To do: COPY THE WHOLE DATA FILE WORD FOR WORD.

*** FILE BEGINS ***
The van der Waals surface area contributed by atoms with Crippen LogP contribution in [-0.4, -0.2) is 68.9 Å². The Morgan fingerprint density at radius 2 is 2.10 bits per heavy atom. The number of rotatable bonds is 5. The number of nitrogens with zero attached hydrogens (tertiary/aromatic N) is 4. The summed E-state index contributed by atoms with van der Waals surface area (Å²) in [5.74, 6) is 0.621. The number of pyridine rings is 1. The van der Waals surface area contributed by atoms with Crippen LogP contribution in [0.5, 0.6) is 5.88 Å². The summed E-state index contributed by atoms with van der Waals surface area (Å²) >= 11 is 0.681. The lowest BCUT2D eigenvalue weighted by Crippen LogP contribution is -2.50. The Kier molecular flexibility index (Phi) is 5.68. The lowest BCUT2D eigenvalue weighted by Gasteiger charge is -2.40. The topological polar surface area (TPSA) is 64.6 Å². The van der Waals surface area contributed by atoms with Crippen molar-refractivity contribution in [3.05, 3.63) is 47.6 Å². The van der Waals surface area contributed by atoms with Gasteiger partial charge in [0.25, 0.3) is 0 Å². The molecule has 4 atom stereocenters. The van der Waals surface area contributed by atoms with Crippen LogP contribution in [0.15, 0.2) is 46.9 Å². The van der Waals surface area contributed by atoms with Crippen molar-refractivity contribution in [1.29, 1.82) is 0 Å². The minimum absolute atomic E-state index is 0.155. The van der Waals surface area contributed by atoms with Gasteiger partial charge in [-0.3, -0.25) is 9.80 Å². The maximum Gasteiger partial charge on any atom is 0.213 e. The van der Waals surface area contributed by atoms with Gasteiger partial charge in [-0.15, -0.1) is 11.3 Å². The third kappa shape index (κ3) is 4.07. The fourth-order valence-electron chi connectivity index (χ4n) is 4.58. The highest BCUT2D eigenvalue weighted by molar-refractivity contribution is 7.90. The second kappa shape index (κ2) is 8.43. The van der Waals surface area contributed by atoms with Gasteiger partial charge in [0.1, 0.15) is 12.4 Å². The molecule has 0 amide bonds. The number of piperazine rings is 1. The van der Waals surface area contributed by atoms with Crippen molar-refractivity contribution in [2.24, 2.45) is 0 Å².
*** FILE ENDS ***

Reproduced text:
The van der Waals surface area contributed by atoms with Crippen LogP contribution in [-0.4, -0.2) is 68.9 Å². The Morgan fingerprint density at radius 2 is 2.10 bits per heavy atom. The number of rotatable bonds is 5. The number of nitrogens with zero attached hydrogens (tertiary/aromatic N) is 4. The summed E-state index contributed by atoms with van der Waals surface area (Å²) in [5.74, 6) is 0.621. The number of pyridine rings is 1. The van der Waals surface area contributed by atoms with Crippen LogP contribution in [0.5, 0.6) is 5.88 Å². The summed E-state index contributed by atoms with van der Waals surface area (Å²) >= 11 is 0.681. The lowest BCUT2D eigenvalue weighted by Crippen LogP contribution is -2.50. The Kier molecular flexibility index (Phi) is 5.68. The lowest BCUT2D eigenvalue weighted by Gasteiger charge is -2.40. The topological polar surface area (TPSA) is 64.6 Å². The van der Waals surface area contributed by atoms with Crippen molar-refractivity contribution in [3.05, 3.63) is 47.6 Å². The van der Waals surface area contributed by atoms with Gasteiger partial charge in [0.25, 0.3) is 0 Å². The molecule has 4 atom stereocenters. The van der Waals surface area contributed by atoms with Crippen LogP contribution in [0.15, 0.2) is 46.9 Å². The van der Waals surface area contributed by atoms with Crippen molar-refractivity contribution in [1.29, 1.82) is 0 Å². The minimum absolute atomic E-state index is 0.155. The van der Waals surface area contributed by atoms with Gasteiger partial charge in [-0.3, -0.25) is 9.80 Å². The maximum Gasteiger partial charge on any atom is 0.213 e. The van der Waals surface area contributed by atoms with Gasteiger partial charge in [-0.15, -0.1) is 11.3 Å². The third kappa shape index (κ3) is 4.07. The fourth-order valence-electron chi connectivity index (χ4n) is 4.58. The highest BCUT2D eigenvalue weighted by molar-refractivity contribution is 7.90. The second kappa shape index (κ2) is 8.43. The van der Waals surface area contributed by atoms with Gasteiger partial charge in [0.1, 0.15) is 12.4 Å². The molecule has 0 amide bonds. The number of piperazine rings is 1. The van der Waals surface area contributed by atoms with Crippen molar-refractivity contribution in [2.24, 2.45) is 0 Å².